This month, Devils Backbone Brewing Company announced an opening for a new Chief Hiking Officer (CHO). The job description is simple: One qualified applicant will receive a $20K stipend to thru-hike the Appalachian Trail in 2021. The brewery also promises to outfit the winner with all the necessary backpacking gear; to provide plenty of Zero Days (i.e., resupply days) in towns along the way; heaps of free Devils Backbone swag; and assistance with “product research” (i.e., free beer) throughout the trip.

Read more
Super Bowl of Beers: The Best Brews from San Francisco and Kansas City
2020 super bowl beers best of san francisco kansas city fieldwork feature

While the highly anticipated ads may tell you otherwise, what you drink this Super Bowl Sunday doesn’t have to be generic suds. In fact, you can drink some great stuff from in and around the two cities represented in this year’s matchup.

As the Kansas City Chiefs get set to take on the San Francisco 49ers, another rivalry comes to life — that of craft beer from the two American cities. We’ve picked three of our favorites from the Bay Area and the city that sits in two states to suit up and fetch a W in the name of beer excellence.

Read more
8 Second Labels From Top Wineries You Should Pay Attention To
wine glasses barrel

A lot of wineries have a sibling operation and in many cases, the lesser-known one is where real deals can be found.
The general second wine concept was born abroad, in places like France where there are established hierarchies for wine. If a blend couldn’t make the cut for, say, Grand Vin status, it could enter the market as something else, at a lower tier.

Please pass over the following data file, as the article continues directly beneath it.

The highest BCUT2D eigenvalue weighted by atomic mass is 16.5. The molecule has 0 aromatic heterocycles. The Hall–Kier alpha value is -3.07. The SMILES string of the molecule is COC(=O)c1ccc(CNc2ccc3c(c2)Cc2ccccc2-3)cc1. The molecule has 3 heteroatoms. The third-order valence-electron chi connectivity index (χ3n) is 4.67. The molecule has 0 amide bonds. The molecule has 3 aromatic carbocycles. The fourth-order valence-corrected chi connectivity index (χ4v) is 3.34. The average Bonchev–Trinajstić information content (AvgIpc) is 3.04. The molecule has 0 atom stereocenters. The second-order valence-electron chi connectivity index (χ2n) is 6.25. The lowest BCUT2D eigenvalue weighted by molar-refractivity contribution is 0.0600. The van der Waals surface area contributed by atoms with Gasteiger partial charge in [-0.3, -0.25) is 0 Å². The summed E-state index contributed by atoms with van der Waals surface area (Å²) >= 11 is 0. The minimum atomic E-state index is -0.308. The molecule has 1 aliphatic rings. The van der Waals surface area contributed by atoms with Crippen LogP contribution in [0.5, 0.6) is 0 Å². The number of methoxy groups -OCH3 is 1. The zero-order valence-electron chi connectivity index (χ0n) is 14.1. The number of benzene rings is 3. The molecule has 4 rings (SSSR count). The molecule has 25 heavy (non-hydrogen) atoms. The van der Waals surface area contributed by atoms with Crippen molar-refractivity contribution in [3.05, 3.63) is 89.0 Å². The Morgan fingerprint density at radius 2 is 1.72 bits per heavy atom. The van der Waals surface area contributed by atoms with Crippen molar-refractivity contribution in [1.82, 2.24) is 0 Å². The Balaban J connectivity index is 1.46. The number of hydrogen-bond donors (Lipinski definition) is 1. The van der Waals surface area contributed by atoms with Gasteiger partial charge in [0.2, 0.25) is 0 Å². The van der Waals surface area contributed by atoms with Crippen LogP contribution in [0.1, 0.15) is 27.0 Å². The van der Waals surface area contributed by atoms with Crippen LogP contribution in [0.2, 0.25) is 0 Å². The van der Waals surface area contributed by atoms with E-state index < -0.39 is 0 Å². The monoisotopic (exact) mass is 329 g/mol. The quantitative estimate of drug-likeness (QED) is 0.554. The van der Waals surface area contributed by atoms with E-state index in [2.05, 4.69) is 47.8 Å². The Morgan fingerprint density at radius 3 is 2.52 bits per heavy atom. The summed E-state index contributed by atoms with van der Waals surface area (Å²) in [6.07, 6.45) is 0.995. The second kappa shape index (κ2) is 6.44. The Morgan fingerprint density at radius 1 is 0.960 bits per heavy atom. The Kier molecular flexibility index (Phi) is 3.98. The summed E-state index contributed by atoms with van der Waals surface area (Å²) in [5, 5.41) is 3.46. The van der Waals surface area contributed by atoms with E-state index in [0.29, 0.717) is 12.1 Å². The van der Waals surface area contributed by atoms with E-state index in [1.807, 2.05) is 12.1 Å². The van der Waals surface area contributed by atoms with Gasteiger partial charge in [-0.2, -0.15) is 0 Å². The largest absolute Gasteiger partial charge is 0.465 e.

In the United States, a second label has become a savvy way for wineries to increase awareness. Sometimes, a smaller, high-end producer will start an entry-level label that focuses on larger-production wines. They function like business cards and gateway drugs, introducing consumers to the brand and hoping they’ll someday take the plunge into some of the label’s higher-end material.
Other times, the second label is so obscure you’d never know it was related. Wineries do this as a side business, often operating the second label on a larger scale with the hopes of grocery store and large retail placements. The cheaper cost of the wine cuts into profits, but America loves a reasonably priced wine and if a producer makes enough of it, there are profits to be had.
Alternatively, more established names will start a reserve or higher-end operation as their second label. It can be to showcase their best juice or experiment with new varieties, styles, blends, or appellations. Sometimes, an established name will look to an emerging part of the wine map and start a new operation there, under a different name. In this case, they’re often only related in terms of prestige and legacy, but sometimes the two labels — as physically far away as they may be from each other — will share a winemaker, or at least a specific winemaking philosophy.
Regardless of the exact nature of the alternative label, they tend to spoil the wine enthusiast. Here are a few to put on your radar:

Read more